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SpongeBob

Heelys - Shoes with a wheel in the heel

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Anyone have a unit policy regarding Heelys? (www.heelys.com)

 

After seeing a segment on the news about how docs in emergency rooms were seeing a bunch of injuries from them, I personally think that they should only be worn with proper safety equipment. (My son does not own them.)

 

I have been being very tolerant, but I reached the end of my rope when boys were rolling all over the banquet hall at Blue and Gold.

 

G2SS doesn't explicitly include them, but I would assume that they would be under "Skating Guidelines".

 

I just want to know how other units may be handling them, and what works/doesn't work.

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While until I read your post, I had never heard of these shoes. I kinda think that if we try and have a policy on everything that comes down the pike, we are going to end up with something bigger than the US Tax Code.

The shoes are not the real problem.

The problem is the people in the shoes.

Before you set the policy writers to work, you might find that the answer lies in the Law of the Pack?

Maybe "The Cub Scout gives goodwill " covers this?

Ea.

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Heeleys are great fun. They have been around for about three years. They look like normal Rebock's but tip up the toe and you are rolling. Put your feet in-line like walking a tight rope and you are zooming along. But crashes occur and now most schools and malls have now baned them. However, I have never seen kids roll on table tops. They would never walk on a table top why would they heeley on a table top? Out of control kids playing tag (also banned at some schools) may get hurt wearing heeleys or not. I am not a big fan of ever increasing rules. Standard good conduct rules should cover most situations.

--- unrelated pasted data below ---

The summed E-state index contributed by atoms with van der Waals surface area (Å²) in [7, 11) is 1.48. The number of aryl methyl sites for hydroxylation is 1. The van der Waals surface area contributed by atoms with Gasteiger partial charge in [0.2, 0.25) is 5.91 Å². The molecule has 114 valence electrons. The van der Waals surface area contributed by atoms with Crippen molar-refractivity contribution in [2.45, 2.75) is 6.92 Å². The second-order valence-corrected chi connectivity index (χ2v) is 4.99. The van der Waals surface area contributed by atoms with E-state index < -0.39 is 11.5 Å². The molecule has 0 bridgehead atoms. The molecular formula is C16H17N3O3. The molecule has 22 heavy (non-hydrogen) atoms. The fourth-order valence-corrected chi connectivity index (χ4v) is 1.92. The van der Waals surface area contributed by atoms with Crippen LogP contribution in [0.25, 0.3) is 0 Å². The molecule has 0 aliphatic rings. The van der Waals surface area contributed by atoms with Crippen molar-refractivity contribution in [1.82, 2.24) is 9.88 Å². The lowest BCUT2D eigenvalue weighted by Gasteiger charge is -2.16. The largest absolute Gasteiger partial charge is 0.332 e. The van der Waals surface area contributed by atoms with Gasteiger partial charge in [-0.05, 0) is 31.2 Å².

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An outright ban seems a bit like overkill. Most of the kids I know who have these shoes see them as just plain fun (and I admit to secretly wanting a pair myself sometimes!) but they are generally responsible about them.

 

I have to ask whether the problem at your B&G was that adults and kids have different perceptions of that event? While we adults tend to want B&G to be ceremonial and dignified, the boys mainly want it to be fun. They may enjoy their moment in the spotlight, the food, and the ceremonies but on the whole they seem more interested in being with their friends and partaking in the evening's entertainment. And of course dessert! Now if they were rolling around and crashing into Grandma while she carried a plate of hot food or a drink back to her table, or having races in the back of the room while the other boys were being recognized, or rolling their way through the flag ceremony or something on that order, then no, that's not ok. But those are respect and behavior issues that are not directly related to their footwear (they could run around barefooted and do the same thing). So treat it the same way as any other mild behavior issue - not a ban or special rules, but just good common sense.